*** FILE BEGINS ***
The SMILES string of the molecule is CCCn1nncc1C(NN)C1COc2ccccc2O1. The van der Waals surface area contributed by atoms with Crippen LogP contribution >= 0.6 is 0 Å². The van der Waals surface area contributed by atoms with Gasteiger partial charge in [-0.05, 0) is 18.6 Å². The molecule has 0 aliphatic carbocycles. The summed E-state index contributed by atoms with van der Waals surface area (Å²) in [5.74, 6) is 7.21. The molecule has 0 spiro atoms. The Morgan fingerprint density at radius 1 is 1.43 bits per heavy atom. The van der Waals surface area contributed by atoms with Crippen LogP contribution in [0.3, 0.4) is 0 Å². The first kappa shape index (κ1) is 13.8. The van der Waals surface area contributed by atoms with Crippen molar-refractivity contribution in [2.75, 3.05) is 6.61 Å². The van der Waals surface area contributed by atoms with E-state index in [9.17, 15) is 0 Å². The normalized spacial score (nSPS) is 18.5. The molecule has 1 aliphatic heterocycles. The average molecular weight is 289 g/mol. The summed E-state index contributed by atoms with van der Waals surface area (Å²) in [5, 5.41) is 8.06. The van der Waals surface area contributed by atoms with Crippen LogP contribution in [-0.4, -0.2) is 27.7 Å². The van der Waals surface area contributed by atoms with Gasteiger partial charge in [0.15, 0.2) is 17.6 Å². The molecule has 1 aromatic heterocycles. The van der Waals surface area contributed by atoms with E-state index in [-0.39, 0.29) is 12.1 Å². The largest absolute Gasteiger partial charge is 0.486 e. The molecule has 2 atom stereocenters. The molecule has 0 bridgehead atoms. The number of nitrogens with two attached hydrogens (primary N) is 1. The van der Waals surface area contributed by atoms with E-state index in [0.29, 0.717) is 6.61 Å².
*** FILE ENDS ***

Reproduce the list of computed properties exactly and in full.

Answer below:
The SMILES string of the molecule is CCCn1nncc1C(NN)C1COc2ccccc2O1. The van der Waals surface area contributed by atoms with Crippen LogP contribution >= 0.6 is 0 Å². The van der Waals surface area contributed by atoms with Gasteiger partial charge in [-0.05, 0) is 18.6 Å². The molecule has 0 aliphatic carbocycles. The summed E-state index contributed by atoms with van der Waals surface area (Å²) in [5.74, 6) is 7.21. The molecule has 0 spiro atoms. The Morgan fingerprint density at radius 1 is 1.43 bits per heavy atom. The van der Waals surface area contributed by atoms with Crippen LogP contribution in [0.3, 0.4) is 0 Å². The first kappa shape index (κ1) is 13.8. The van der Waals surface area contributed by atoms with Crippen molar-refractivity contribution in [2.75, 3.05) is 6.61 Å². The van der Waals surface area contributed by atoms with E-state index in [9.17, 15) is 0 Å². The normalized spacial score (nSPS) is 18.5. The molecule has 1 aliphatic heterocycles. The average molecular weight is 289 g/mol. The summed E-state index contributed by atoms with van der Waals surface area (Å²) in [5, 5.41) is 8.06. The van der Waals surface area contributed by atoms with Crippen LogP contribution in [-0.4, -0.2) is 27.7 Å². The van der Waals surface area contributed by atoms with Gasteiger partial charge in [0.15, 0.2) is 17.6 Å². The molecule has 1 aromatic heterocycles. The van der Waals surface area contributed by atoms with E-state index in [-0.39, 0.29) is 12.1 Å². The largest absolute Gasteiger partial charge is 0.486 e. The molecule has 2 atom stereocenters. The molecule has 0 bridgehead atoms. The number of nitrogens with two attached hydrogens (primary N) is 1. The van der Waals surface area contributed by atoms with E-state index in [0.29, 0.717) is 6.61 Å².